Learning I was a Neutral Runner – Not an Over Pronator!

One thing i’ve learned over the last few years of running, is that what people wear on their feet is very important. When I used to run infrequently, I’d just chuck on a pair of my dad’s old trainers and make do in those. The trainers you run in can have both physiological and psychological effects. The physical can range from putting more spring in your step with something like an Adidas Boost, or correcting a gait deficiency such as over-pronation or flat-footedness. The benefits are in the mind too. If you’ve just spent £100 on some Nike Flyknit Racers then you may believe you have a slight edge to the guy in front of you in that 5k.

As I’ve begun running consistently 25-30 miles, this has meant that i’ve needed to replace my trainers more often (every 6 months). With my birthday being in August (21st anyone who’d like to send a cheque!), I basically get trainers for every birthday and Christmas!

Gait Analysis

When I started taking my running more seriously I noticed a twinge in my left ankle, so promptly went to the running shop to have my gait analysed in order to get the best shoes for my foot. They noted that I over-pronated on my left ankle and prescribed a pair of Saucony’s (I forget the model). Over the next few training runs and races, I noticed my ankle becoming extremely painful and at one point had to stop and limp up a hill. Ever the experimenter, I went back to my dad’s old Nike Air Pegasus’ and hey presto – my ankle went back to only hurting a little bit.

over pronating runner

An over pronating runner

At around the same time I read that actually, your foot is MEANT to over-pronate slightly! It’s a bio-mechanic designed to provide a natural buffer to the impact of your foot hitting the ground. The slight flexing of the ankle over the inside of the foot acts as a sort of shock absorber to your ankle and leg. Then I also read about Nike’s Lunarlon foam material and it’s cushioning effects and thought i’d give those a shot… this was where I discovered (through trial and error) that I needed neutral trainers…

A neutral runner

A neutral runner

Theres a great page on types of running style on the Asics website

Read my Nike LunarGlide+5 review

Real Shoe Review: Nike LunarGlide+5 (neutral ride)

After several bad shoe experiences I have found a trainer that I love and that doesn’t leave me limping the morning after a run. This is the 5th iteration of the Nike LunarGlide with slight improvements being made in each version. My previous trainers were the predecessors – the mark 4′s – which is an endorsement in itself.

In a nutshell, the LunarGlide+5′s are like running on a pair of squidgy trampolines. When I first put them on, I just stood there in my living room bouncing up and down on my heel!

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The fit of these trainers is, in my opinion, what makes them so comfortable to run in.  Never before have I had a shoe that wraps around my foot so perfectly – it’s like wearing a sock. The fleece lining only adds to comfort, and keeps your upper foot warm in winter!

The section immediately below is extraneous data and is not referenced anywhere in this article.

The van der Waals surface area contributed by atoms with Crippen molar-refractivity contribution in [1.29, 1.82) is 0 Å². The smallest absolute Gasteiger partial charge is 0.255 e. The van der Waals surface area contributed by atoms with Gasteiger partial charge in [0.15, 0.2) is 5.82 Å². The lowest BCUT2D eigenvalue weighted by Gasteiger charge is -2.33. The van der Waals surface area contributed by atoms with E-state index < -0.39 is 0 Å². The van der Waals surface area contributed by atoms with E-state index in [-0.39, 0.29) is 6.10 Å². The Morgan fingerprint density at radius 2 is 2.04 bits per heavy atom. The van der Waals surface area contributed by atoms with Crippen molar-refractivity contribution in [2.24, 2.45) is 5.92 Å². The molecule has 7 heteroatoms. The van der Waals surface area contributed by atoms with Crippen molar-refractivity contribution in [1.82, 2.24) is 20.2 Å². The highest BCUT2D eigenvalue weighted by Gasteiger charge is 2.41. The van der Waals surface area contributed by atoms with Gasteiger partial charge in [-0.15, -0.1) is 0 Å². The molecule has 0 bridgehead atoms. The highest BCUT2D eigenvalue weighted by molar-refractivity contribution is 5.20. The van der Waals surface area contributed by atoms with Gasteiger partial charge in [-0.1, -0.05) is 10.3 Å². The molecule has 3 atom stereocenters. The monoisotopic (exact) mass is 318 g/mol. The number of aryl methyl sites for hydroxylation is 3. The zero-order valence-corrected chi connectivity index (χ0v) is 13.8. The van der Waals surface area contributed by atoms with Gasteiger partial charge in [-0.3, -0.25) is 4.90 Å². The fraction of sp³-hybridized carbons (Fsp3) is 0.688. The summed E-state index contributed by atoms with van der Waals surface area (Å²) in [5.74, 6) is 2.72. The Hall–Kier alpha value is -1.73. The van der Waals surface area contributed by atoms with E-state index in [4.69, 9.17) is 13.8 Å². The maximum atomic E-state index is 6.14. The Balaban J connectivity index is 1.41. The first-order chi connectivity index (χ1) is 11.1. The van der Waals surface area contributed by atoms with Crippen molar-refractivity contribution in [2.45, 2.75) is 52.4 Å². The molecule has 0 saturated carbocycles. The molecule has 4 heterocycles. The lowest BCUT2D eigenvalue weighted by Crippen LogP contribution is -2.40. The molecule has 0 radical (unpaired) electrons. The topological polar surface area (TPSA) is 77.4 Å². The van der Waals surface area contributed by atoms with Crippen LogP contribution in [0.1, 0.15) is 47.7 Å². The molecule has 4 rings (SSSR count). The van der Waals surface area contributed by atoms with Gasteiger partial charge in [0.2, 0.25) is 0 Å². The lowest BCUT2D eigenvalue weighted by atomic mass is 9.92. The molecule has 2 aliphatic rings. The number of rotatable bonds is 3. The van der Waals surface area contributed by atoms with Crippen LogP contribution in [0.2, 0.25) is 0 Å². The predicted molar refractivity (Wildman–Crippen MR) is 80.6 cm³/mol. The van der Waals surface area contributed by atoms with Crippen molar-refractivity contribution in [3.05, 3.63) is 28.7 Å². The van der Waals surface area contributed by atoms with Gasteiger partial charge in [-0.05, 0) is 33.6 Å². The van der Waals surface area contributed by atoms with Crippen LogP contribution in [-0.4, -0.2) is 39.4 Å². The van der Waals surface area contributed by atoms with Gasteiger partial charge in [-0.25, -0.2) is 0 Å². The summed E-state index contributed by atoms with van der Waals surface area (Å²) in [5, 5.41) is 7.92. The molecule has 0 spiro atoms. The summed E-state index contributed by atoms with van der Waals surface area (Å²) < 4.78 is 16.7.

As you can see, I opted for the luminous yellow/green colour option but there are plenty of others to choose from. Doing a lot of running near roads at night time, I need all the high-vis I can get! The tongue stays in place and never slips to one side or the other.

The only things that lets this trainer down slightly is the easy wear of the outer sole. I haven’t had enough time to compare my +5′s with my +4′s but my previous pair wore down so much after 6 months that I didn’t dare take them off road after a particularly nasty slip up. This is the compromise with the weight I suppose, a lighter shoe (281 grams) means lighter component parts.

They also feel quite… big. Not clown shoe big, but they’re certainly not minimalist. But then again, that’s why I chose them, to give that cushioned support I need. I would say that my times have slowed since I started wearing them. There’s a part of my that thinks that maybe all that cushioning is absorbing too much of my stride’s natural ‘kick’ or ‘oomph’. That could also be a bad workman blaming his tools ; )

Muddy trainers Nike Lunarglide

His and hers muddy trainers!

More info on Nike LunarGlide+5′s

Laces are great, they stay in place and don’t pinch the top of my foot.

Training: The Tempo Run

What’s A Tempo Run Anyway?

I’m never quite sure exactly what each type of training run is. Some people call it a threshold run as it means really pushing yourself for the middle part of your run. This has the same reasoning behind it as speed work in that you’re essentially teaching your body how to run faster. As they say, “if you want to run faster…you need to run faster!”

Last Night’s Training

So last night I went to the course that I have lovingly named ‘The Boring Corfe Mullen Run’. This is my winter course and involves starting at the bottom of a hill and running the entire length of the town and back again, equaling 5 miles.

As the run begins on a hill I take the first 5- 10 minutes slowly anyway, as you should do in a tempo run. After 10 minutes however, I upped my pace to my 5k pace of 6 minute miles, ran this for 15 minutes and then back down to my 10 mile pace for the last 10 minutes.

The below is what the start point of this run looks like in the middle of the day in summer. When I run it, it’s dark and invariably raining and cold!

Starting point for my Boring Corfe Mullen Run

Next Training

Same again tonight! Boring Corfe Mullen run but this time at just a gentle 7 minute mile pace all the way, after all I have a half-marathon on Sunday!

Training: The Track Session

And my first time running a mile…

Last night’s training was the weekly speed session at my local track. As is now standard it rained, although the weather gods did give me enough time to run a few laps to warm up before the heaven really opened! The warm up is really important for speed work to avoid pulling a muscle as well as just to make the most of the session. There’s no point in wasting the first few training circuits taking it easy! After a long and busy day at work I pretty much fell asleep whilst reading my son his bedtime story at 6pm,so finding myself on a running track an hour later, the warm up gave my mind and body to wake up call it needed!

The Session

400 x 800 x 1 mile followed by 400 x 800 x 1mile again. This was the first time I’ve ever run a mile and I’ve always been interested to see how fast I could run it. After 1200m of warm up, a 400m and and 800m though, my heart was already pounding so I didn’t expect much and did my first mile in 5:55 with my second being 6:15. The 400 metres I generally do in 1:10 and the 800′s in 2:35-40.

In related news, I saw Mo Farah share this photo on Twitter today of his speed work in Kenya! The bottom one is of his Sunday long run – see we all have to do them!

Mo Farah training in Kenya

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To Enter First Marathon…Or Not?